The Wall Street Journal has sacked its chief foreign affairs correspondent over his involvement in proposed deals with an Iranian-born arms dealer, saying he “violated his ethical obligations as a reporter”.
Jay Solomon was offered a 10 per cent stake in fledgling company Denx by one of his sources, Farhad Azima, who has ferried weapons for the CIA.
It was not clear whether Solomon received money or formally accepted a stake in the company.
“We are dismayed by the actions and poor judgment of Jay Solomon,” a spokesman for the US newspaper said on Wednesday.
Azima was the subject of an AP article published on Tuesday.
AP obtained emails and text messages between Azima and Solomon, as well as an operating agreement for Denx dated March 2015 that listed an apparent stake for Solomon.
“I clearly made mistakes in my reporting and entered into a world I didn’t understand,” Solomon told AP.
He said he never went into business with Azima but he understood why it “may look like I was involved in some seriously troubling activities”.
Two Denx partners – ex-CIA employees Gary Bernsten and Scott Modell – told AP that Solomon was involved in discussing proposed deals with Azima while he cultivated the businessman as a source for his stories.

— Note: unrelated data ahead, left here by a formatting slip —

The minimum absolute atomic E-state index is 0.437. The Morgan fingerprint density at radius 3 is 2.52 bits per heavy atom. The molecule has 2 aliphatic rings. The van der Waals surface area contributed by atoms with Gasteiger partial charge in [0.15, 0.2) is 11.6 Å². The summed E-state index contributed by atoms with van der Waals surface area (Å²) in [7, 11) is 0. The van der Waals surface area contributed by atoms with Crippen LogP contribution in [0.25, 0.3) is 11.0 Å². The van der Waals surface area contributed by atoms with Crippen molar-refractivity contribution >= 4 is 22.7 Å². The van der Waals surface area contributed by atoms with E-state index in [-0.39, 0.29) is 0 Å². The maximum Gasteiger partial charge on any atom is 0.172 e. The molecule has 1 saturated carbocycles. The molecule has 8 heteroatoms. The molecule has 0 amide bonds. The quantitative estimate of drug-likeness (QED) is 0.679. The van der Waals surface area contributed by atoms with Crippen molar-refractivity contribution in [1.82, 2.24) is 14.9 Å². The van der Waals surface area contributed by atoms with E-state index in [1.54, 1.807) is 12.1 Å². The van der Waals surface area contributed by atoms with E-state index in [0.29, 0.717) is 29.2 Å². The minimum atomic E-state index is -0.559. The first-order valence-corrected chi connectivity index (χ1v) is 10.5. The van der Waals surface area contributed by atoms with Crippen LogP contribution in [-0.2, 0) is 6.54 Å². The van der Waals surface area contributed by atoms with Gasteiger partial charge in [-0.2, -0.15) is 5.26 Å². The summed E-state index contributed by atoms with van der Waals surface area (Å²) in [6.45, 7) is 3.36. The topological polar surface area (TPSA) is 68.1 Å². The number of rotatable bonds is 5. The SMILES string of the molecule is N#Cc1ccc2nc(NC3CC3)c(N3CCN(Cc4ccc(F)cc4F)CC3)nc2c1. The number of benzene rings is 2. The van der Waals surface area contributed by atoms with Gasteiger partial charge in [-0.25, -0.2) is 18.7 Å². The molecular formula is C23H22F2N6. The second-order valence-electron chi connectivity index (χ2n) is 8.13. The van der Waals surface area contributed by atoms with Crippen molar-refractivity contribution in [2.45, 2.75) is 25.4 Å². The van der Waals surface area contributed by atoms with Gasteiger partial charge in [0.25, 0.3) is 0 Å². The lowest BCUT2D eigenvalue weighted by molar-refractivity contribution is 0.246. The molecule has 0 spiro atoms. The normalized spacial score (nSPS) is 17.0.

Bernsten and Modell said Solomon withdrew from the venture shortly after business efforts began.
Denx was shuttered in 2016.
In an April 2015 email, Azima wrote to Solomon about a proposal for a $US725 million surveillance and reconnaissance support contract with the United Arab Emirates that would allow planes to spy on activity inside Iran.
Solomon was to take the proposal to UAE representatives the following day.
“We all wish best of luck to Jay on his first defence sale,” Azima wrote to Solomon, Bernsten and Modell.